If Obama were now to reject the proposal for which his handpicked commander is campaigning, McChrystal knows that it will unleash a political firestorm. Republicans will charge that the Democratic president is unfit to serve as “commander-in-chief,” a political category that has been turned inside out over the course of the last decade to symbolize not civilian control of, but rather subordination to, the military.
As McChrystal was speaking in London, Republicans in the Senate forced a vote on a resolution calling for the general to be immediately recalled to Washington to testify on Afghanistan. The measure was defeated by a 59-40 vote that split strictly along party lines. Meanwhile, elements of the Republican right have raised a chorus of denunciation of Obama for having met only once with McChrystal.
The US president attempted to deflect this criticism by meeting with the general for 25 minutes in Air Force One before returning to the US from Denmark following his failed bid to have Chicago host the 2016 Olympic Summer Games. The encounter was an indication of the growing concern within the administration that it is being portrayed as insufficiently supportive of the military.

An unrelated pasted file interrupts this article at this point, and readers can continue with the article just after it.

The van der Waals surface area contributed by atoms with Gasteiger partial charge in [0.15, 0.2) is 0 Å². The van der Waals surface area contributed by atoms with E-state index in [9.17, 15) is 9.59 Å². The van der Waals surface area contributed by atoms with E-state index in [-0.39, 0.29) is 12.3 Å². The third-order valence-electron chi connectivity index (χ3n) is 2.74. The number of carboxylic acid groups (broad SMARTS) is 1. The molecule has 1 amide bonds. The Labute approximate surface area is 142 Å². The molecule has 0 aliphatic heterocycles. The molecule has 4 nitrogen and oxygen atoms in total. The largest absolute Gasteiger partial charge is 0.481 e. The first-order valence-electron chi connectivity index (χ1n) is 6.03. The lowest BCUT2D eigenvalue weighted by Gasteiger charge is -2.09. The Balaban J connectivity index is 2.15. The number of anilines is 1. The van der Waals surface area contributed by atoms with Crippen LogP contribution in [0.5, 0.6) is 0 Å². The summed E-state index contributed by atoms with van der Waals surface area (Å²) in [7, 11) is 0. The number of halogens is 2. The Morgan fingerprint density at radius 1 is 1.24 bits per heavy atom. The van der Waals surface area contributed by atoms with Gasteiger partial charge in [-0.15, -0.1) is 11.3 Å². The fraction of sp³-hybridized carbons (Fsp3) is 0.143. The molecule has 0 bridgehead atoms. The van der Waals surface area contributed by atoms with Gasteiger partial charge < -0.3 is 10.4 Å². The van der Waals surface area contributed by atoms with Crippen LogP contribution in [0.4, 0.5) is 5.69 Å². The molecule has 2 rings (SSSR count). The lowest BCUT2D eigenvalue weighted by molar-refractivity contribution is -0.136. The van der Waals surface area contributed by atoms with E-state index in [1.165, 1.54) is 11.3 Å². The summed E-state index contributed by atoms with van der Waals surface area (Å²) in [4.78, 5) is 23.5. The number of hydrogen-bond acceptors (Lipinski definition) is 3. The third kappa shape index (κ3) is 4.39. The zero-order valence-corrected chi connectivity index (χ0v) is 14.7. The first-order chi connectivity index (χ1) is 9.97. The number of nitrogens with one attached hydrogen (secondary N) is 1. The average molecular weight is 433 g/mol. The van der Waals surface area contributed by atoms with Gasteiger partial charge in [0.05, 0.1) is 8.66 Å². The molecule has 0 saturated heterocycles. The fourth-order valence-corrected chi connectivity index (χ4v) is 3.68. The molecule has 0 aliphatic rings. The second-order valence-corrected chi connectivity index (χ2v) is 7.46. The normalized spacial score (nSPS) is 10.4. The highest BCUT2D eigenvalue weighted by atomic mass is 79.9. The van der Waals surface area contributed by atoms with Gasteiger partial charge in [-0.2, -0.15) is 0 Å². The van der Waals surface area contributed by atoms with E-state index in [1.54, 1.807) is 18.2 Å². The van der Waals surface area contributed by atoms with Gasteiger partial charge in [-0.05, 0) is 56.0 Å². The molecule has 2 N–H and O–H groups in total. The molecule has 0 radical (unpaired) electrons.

The New York Times commented nervously Friday that McChrystal’s “relaxed demeanor” at the London speech belied “any suggestion he might be headed for a showdown with the White House over war strategy—for the kind of clash that Gen. Douglas A. MacArthur had with President Truman during the Korean War.”
McChrystal’s public persona no doubt presents a sharp contrast to the imperious arrogance and narcissism that characterized that of MacArthur, who publicly repudiated Truman’s war policy, called for the use of nuclear weapons against China and appealed for support to the Republican leadership in Congress.
The Afghanistan commander appears prone to self-effacing humor, has denied any conflict with Obama and has avoided identification with either political party.
But McChrystal is by no means naïve and knows full well the significance of his pronouncements. He is a political general. Before taking command of the war in Afghanistan, he served as commander of the super-secretive Joint Special Operations Command, which was tasked with organizing assassinations, carried out systematic torture of detainees in Iraq and reportedly answered directly to the office of Vice President Dick Cheney.